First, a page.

ELAC students’ privacy decided at big brother’s discretion

By Maegan Ortiz

An East Los Angeles College student could be labeled suspicious person and not even know it.

This is because of a partnership between the U.S. Department of Homeland Security, the FBI, and state law enforcement partners inviting people to file Suspicious Activity Reports (SARs) on strangers and friends.

One of those law enforcement partners is the Los Angeles County Sheriff’s Department.

The entire Los Angeles Community College District, including ELAC, contracts the LASD for law enforcement services.

The SAR program was launched in 2008 by the federal government to try and predict and prevent terrorist attacks. One aspect of the program is the FBI’s eGuardian program, which collects and shares Suspicious Activity Reports with other federal agencies – including Immigration and Customs Enforcement.

It is important to note that these reports only label someone as suspicious, not guilty of any act of terrorism.

Yet, these reports are stored indefinitely. They are stored in dozens of state and regional surveillance collection hubs, known as fusion centers.

The Joint Regional Intelligence Center (JRIC) in Norwalk serves as the locus of information for the  seven county’s jurisdiction of the FBI Los Angeles field office.

One criticism of the SAR program is that suspicious behavior usually is everyday behavior.

A lack of a uniform definition of what makes an act suspicious gives law enforcement too much discretion. For example, if a student has ever taken a photograph of a building, inquired about hours of operation, drawn a sketch of a building, used binoculars, or taken notes, he could have a SAR       against him.

The aforementioned behaviors are examples of actual reasons the LASD have issued reports. The subjects of many of these reports are Arab, Middle Eastern, Latino and African Americans leading to accusations of racial, ethnic and religious profiling.

These SAR were released only because of a lawsuit filed by the American Civil Liberties Union (ACLU) in 2011 claiming the agency violated the Freedom of Information Act.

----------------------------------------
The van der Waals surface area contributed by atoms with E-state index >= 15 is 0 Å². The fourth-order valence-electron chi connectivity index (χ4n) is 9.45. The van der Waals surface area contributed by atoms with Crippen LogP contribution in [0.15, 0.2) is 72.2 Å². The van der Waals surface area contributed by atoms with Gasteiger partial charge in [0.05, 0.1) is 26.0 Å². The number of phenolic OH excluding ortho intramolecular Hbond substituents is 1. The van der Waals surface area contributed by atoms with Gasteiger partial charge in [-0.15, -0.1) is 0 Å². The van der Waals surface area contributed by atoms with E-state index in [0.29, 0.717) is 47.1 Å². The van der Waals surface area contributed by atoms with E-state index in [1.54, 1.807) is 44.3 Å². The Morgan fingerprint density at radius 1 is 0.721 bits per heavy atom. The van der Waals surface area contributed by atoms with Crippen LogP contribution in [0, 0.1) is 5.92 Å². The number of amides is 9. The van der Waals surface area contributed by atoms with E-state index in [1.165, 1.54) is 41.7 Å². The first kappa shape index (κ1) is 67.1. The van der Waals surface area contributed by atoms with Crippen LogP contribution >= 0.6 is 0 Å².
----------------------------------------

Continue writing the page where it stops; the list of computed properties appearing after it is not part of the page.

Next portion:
The FBI says that SAR creation and sharing is another tool in the war on terror. They have launched nationwide marketing campaigns in public areas inviting people to participate in filing reports with the slogan “If you see something, say something.”

However, locally individuals and organizations are questioning the indiscriminate use of the tool.

Last month, the Los Angeles City Human Relations Commission passed a motion to hold hearings on suspicious activity reporting, gang injunctions, and other profiling issues.

Even portions of the federal government have raised issues about the effectiveness of the SAR program. A report issued by a U.S. Senate subcommittee last year said the program “often produced irrelevant, useless or inappropriate intelligence reporting to DHS (Department of Homeland Security).” The report also noted that there was no evidence that SAR ever uncovered a terrorist threat or disrupted an active terrorist plot.

While federal and local law enforcement have an obligation to prevent and fight terrorism, they cannot do so by violating the first amendment and privacy rights of individuals. SAR should be based only on reasonable suspicion of criminal activity.

Actions protected by the United States Constitution such as taking pictures and videos should not be considered suspicious.  Additionally, the fact that the SAR program has yet to reveal a terrorist plot since its inception shows how intelligence-led policing isn’t smart.

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